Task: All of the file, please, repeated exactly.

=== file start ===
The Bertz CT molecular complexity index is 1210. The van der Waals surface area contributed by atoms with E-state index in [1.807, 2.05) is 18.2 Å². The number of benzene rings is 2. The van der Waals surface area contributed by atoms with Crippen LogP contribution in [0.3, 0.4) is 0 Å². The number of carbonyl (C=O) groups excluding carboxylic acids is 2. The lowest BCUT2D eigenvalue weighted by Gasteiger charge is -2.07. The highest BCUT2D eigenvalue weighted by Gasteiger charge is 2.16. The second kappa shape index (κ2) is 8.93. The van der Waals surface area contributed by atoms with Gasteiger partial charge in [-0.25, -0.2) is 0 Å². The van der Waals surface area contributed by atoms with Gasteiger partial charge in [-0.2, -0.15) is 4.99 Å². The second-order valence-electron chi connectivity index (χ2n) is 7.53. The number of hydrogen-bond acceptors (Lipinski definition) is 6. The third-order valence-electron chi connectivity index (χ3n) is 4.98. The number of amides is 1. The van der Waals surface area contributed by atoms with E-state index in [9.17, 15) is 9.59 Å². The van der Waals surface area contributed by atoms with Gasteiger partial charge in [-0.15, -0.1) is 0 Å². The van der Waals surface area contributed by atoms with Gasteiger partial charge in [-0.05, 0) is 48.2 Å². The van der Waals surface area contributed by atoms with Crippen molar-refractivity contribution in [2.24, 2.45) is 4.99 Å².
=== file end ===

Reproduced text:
The Bertz CT molecular complexity index is 1210. The van der Waals surface area contributed by atoms with E-state index in [1.807, 2.05) is 18.2 Å². The number of benzene rings is 2. The van der Waals surface area contributed by atoms with Crippen LogP contribution in [0.3, 0.4) is 0 Å². The number of carbonyl (C=O) groups excluding carboxylic acids is 2. The lowest BCUT2D eigenvalue weighted by Gasteiger charge is -2.07. The highest BCUT2D eigenvalue weighted by Gasteiger charge is 2.16. The second kappa shape index (κ2) is 8.93. The van der Waals surface area contributed by atoms with Gasteiger partial charge in [-0.25, -0.2) is 0 Å². The van der Waals surface area contributed by atoms with Gasteiger partial charge in [-0.2, -0.15) is 4.99 Å². The second-order valence-electron chi connectivity index (χ2n) is 7.53. The number of hydrogen-bond acceptors (Lipinski definition) is 6. The third-order valence-electron chi connectivity index (χ3n) is 4.98. The number of amides is 1. The van der Waals surface area contributed by atoms with E-state index in [9.17, 15) is 9.59 Å². The van der Waals surface area contributed by atoms with Gasteiger partial charge in [-0.15, -0.1) is 0 Å². The van der Waals surface area contributed by atoms with Gasteiger partial charge in [-0.05, 0) is 48.2 Å². The van der Waals surface area contributed by atoms with Crippen molar-refractivity contribution in [2.24, 2.45) is 4.99 Å².